Home Burial By Robert Frost

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Discipline:
Language Arts
Subject:
Poetry

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Home Burial By Robert Frost

What is the speaker’s situation? What is happening in the poem?In "Home Burial" by Robert Frost, the speaker is a third person narrator explaining the interactions and a few thoughts of both the husband and wife. The subject of the poem is an argument between a husband and wife that have lost a baby which is buried in the backyard in a family cemetery plot. The wife is stuck in grief and unable to share her grief with her husband because she feels he is not capable of knowing the grief she is feeling even though he has asked her to be given a “chance” to share her grief (line 64). She mentions, “I don’t know rightly whether any man can” when discussing if a man can speak of his own dead child (38).Which words convey the richest connotations? What do these connotations contribute to the understanding of the story? The husband is described with words in how the wife sees him, as a “blind creature” (16) and “sneering” (67). These are powerful words of description, sneering brings up images of animals snarling or people with evil intentions sneering, looking ugly in a mean way. Looking at the word blind, it has the connotation of being unable to see anything that is important to her and possibly also meaning unable to feel the same way the wife feels. The word creature shows how she does not even think of him as human, he is something else. She looks at him as unrecognizable as she says, “Who is this man?’ (82). This means she does not recognize him as the person she knew, he is a creature now. Then later the husband uses the word “something human” (61) in referring what he wants to share with her, using the meaning to show he is one like her.

Home BurialBy Robert Frost(Written after Frost lost two of his children.)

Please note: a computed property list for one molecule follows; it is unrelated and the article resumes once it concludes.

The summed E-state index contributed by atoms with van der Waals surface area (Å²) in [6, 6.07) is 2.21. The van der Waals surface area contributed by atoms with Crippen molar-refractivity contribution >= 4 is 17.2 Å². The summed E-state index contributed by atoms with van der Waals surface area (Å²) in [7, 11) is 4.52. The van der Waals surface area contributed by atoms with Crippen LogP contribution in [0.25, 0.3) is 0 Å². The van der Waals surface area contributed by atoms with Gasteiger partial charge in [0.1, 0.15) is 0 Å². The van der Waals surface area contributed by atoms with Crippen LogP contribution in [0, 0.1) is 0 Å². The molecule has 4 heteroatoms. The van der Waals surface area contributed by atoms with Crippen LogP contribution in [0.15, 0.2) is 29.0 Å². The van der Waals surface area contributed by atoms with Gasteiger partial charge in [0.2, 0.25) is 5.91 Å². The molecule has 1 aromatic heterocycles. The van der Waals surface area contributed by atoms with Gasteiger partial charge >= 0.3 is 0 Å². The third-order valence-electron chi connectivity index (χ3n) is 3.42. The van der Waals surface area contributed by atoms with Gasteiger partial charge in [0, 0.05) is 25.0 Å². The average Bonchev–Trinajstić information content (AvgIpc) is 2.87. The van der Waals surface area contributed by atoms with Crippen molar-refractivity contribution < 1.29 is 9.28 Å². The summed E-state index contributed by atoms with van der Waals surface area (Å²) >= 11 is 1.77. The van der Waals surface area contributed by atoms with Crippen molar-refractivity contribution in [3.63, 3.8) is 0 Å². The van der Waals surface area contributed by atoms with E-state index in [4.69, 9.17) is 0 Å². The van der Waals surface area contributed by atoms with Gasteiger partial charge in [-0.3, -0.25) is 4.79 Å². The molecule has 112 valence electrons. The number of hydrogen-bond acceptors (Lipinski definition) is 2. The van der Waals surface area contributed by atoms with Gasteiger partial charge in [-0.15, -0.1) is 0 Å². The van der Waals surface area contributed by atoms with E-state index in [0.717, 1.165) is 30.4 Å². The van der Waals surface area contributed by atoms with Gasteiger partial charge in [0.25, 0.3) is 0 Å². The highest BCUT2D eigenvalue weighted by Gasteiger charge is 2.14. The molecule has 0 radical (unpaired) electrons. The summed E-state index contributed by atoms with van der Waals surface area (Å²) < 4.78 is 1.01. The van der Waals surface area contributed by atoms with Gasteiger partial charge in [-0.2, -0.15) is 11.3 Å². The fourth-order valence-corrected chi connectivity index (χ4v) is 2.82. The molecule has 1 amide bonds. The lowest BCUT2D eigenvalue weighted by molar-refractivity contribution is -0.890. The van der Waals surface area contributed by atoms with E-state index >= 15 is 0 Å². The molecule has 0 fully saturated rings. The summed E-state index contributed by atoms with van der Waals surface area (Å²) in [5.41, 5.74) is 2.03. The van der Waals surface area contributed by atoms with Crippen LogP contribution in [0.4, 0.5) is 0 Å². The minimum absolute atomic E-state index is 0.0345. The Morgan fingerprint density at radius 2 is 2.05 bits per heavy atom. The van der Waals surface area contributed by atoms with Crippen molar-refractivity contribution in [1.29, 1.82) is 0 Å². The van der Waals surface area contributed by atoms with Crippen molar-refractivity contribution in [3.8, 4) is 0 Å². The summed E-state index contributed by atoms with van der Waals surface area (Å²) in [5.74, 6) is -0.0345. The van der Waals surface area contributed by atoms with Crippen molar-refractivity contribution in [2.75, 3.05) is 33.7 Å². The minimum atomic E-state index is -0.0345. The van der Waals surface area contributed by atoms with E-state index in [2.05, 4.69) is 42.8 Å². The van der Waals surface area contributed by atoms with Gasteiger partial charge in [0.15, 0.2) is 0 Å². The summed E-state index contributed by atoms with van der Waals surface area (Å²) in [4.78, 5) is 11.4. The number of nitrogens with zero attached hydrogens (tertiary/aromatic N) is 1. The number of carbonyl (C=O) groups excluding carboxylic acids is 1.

DiYanni, Robert. “Robert Frost in Context.” Literature: Reading Fiction, Poetry, and Drama. Ed. Robert DiYanni. 6th ed. New York: McGraw-Hill 2009. 953 – 957. Print.Frost, Robert. "Home Burial". Literature: Reading Fiction, Poetry, and Drama. Ed. Robert DiYanni. 6th ed. New York: McGraw Hill, 2007. 963 – 966. Print.

Dealing with a child’s death has many dynamics that Robert Frost attempts to express in his poem, ''Home Burial.'' I was drawn to this poem and the emotional complexities it dealt with because I have lost a child and could clearly identify with the truths this poem expressed. My son passed away at 19 in his sleep due to a dangerous undiagnosed heart arrhythmia called Brugada Syndrome. We did not know for 5 years after he died, why he had died. Then my daughter started having dizzy issues and now my daughter and I both have defibrillators in our chests as the only means of dealing with this genetic issue. Since Nathan passed away my wife and I have struggled for 8 years with communication. We can’t talk about him much because it is too painful and we take turns suffering alone, in our pockets of grief, while in the same room.

Understanding Grief

Robert Frost(1874-1963)

Works Cited

Robert Frost was a poet that used down to earth language in his poetry. His poems had easy readability by using familiar words and shying away from obscure or complicated language (DiYanni 955). His poems were much like his image as a folksy, approachable, and easy going farmer-poet. He was born in San Francisco but moved to Massachusetts by eleven (DiYanni 953). He graduated high school as co-valedictorian, sharing the title with his future wife Elinor White. After graduation, Frost attended Dartmouth College for one semester and then moved later to Harvard University for just 2 years (DiYanni 953). He never earned a degree. Frost worked a series of odd jobs till landing a job at Pinkerton Academy from 1906 to 1910 (DiYanni 953). While working at Pinkerton, Frost worked on many of his poems. In 1911 he sold his farm and moved with his family to England where he published 2 volumes of poems, his first in 1913 in a work called A Boy’s Will and North of Boston in 1914, and then moved back to America in 1915 (DiYanni 954). He was poet in residence in many colleges, such as, Amherst College, Dartmouth, Wesleyan, Michigan, Harvard, and Yale. He won prizes and awards, such as, Bollinger Poetry Prize and four Pulitzer Prizes but was still bitter he never got a Nobel Prize (DiYanni 954). He was the first poet to read poetry at a presidential inauguration in 1961 for John F. Kennedy (DiYanni 954).

Analysis of "Home Burial"

Nathan Joshua Easter Sunday 4/3/1988 - 4/12/2007


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